We want to (well, okay, *I* want to) split our basement family room into two rooms. The family room is L shaped with a large arch (11 feet across )where the two portions of the L meet. This arch is part of a wall that runs the entire width of the basement, including part of the width of the lower part of the L and a hall way to the stairs (and there's a 3 ft. arch in the hallway portion, leading towards the laundry room and half bath). This wall and the arch are there because there's an I-beam that runs the entire width of the house there.
So, building the new portion of the wall, I get, I'm not sure what to do once we've got it framed, though. The walls in the basement are rough textured (I *think* it's knock-down, but I don't really know what I'm talking about here). So.....how the heck do we make this new section blend in? I'm assuming we'll need to knock a section of the texture off (sand?) for taping the dry wall but are we going to be able to match the texture up without knocking it off the whole wall? I've thought about putting up white bead board paneling, but we'd have to knock the texture off the whole wall for that, I'm sure and I don't know how to manage that around the small arch.
We'd like to do this all ourselves but we don't know what we're doing with texture. So, would it look really weird to just panel the new portion of the wall? We're thinking of maybe putting in built-in shelves in the section of wall between the new section and the small arch. Would paneling up to those shelves and leaving the rest look okay?
Pictures would help. To match the texture you might want to have a drywaller come in and do the finish work. You can rent the sprayer at a rental store, but it is all in the technique to get it right. One of the many reasons I don't like textured ceilings and walls.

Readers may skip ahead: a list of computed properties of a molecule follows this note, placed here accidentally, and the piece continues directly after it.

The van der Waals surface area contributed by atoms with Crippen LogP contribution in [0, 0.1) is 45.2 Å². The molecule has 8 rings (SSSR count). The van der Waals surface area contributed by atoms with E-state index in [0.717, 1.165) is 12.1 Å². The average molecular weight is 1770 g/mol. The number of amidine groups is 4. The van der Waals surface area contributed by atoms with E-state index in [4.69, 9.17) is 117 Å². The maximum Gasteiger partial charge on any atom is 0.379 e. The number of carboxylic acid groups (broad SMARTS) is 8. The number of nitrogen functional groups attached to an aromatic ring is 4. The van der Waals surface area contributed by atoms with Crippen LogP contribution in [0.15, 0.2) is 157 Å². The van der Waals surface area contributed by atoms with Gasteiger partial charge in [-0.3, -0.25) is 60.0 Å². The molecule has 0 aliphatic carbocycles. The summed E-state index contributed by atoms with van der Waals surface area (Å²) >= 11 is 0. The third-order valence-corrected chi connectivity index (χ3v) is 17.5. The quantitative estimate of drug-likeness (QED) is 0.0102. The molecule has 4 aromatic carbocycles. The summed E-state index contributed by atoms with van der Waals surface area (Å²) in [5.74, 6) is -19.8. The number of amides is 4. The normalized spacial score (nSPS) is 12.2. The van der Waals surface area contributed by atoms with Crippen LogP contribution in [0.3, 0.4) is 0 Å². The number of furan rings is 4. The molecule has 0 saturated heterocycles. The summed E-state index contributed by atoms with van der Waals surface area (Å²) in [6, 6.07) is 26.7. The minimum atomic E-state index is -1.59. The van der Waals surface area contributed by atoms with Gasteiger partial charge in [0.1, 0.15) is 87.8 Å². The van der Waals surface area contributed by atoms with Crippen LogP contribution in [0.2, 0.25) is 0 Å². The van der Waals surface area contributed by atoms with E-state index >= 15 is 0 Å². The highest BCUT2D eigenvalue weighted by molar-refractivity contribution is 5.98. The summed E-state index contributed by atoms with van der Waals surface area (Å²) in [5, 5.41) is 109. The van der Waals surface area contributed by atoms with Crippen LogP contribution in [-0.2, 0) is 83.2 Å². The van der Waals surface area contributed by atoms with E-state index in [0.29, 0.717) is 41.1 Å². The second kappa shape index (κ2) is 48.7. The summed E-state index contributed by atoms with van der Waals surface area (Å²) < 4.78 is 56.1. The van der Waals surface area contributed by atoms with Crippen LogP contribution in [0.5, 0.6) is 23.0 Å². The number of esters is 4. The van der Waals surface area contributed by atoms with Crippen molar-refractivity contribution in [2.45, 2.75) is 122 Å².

Any advice given here is general in nature and is not necessarily valid for your given area. If in doubt check with your local codes enforcement department for what is required when doing electrical, plumbing or structural work on your house. Permits may or may not be required in your area and home owners may not be able to DIY some tasks. I have no way of knowing if you have the skills needed to complete the tasks you are asking about, when in doubt seek professional assistance.
My advice may be worth exactly what you pay me for it. :-) For the record I did not stay in a Holiday Inn Express last night.
For starters, read the drywall topic on my website at www.bobf.info. It is aimed at the inexperienced and may help you.
Knockdown texture is a rough texture sprayed on and then flattened some (knocked down). It is the most difficult texture to duplicate. In my experience it is not used much anymore because it is difficult to apply well and also is a dust collector when applied. It is also very difficult to remove; sanding is painfully tedious! If you just need to remove a strip to apply tape, cut it with a utility knife and peel off the drywall surface, paper and all.
If this doesn't answer your questions, please ask more.
Some textures are not hard to duplicate( with a little practice on a small piece of drywall). It would help to have a px, as sugested.
I'd sand the texture off the entire expanse (the part of the wall you're going to build along with the existing wall), then prime and paint the whole wall a bright color, chosen from your decor palette. Because it's a different color from the other walls (and perhaps a different sheen), it won't matter that it's not the same texture because, after all, it's supposed to be a "feature wall." Like Pee-Wee Herman used to say, "I meant to do that!"
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